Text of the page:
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Artist and writer

Daryl Lindsay spent two years as a driver in the Australian Army Service Corps, but his most important work during the war was as an artist.

Portrait of a man sitting in his artist's studio.
Daryl Lindsay in his studio at Queen’s Hospital, Sidcup, England, 1918

In 1918 Lindsay was posted to Queen’s Hospital in Sidcup, Kent, where he documented patients’ horrific facial injuries and the ground-breaking reconstructive surgery being performed there. His diagrams, and those of other medical artists, were used to train surgeons worldwide.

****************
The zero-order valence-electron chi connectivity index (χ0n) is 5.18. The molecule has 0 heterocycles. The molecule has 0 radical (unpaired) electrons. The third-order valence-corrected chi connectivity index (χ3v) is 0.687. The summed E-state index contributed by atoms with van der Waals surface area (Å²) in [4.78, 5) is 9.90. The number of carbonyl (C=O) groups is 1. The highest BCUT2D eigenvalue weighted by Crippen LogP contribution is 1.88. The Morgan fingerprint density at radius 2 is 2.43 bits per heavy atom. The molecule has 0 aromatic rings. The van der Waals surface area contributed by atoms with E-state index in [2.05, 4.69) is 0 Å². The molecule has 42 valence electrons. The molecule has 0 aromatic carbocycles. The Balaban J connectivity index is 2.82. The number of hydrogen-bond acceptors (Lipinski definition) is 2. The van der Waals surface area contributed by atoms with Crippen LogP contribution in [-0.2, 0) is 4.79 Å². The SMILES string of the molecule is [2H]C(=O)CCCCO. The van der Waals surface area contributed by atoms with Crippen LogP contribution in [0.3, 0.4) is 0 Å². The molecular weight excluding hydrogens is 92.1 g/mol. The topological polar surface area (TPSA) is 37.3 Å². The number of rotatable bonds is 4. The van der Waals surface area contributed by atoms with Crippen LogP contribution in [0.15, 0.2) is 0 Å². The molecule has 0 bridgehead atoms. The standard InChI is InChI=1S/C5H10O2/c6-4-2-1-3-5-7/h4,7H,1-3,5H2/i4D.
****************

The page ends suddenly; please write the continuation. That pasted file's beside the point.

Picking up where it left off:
Machine-guns, shell fragments and shrapnel tore men apart in ways never before experienced. Surgeons had to find new methods of treating the injured and were driven by a desire to help soldiers regain a sense of purpose and dignity.

Slideshow

A seriously wounded AIF soldier being carried off a hospital ship just arrived in Australia, 1915–16. Australian War Memorial H11573

References

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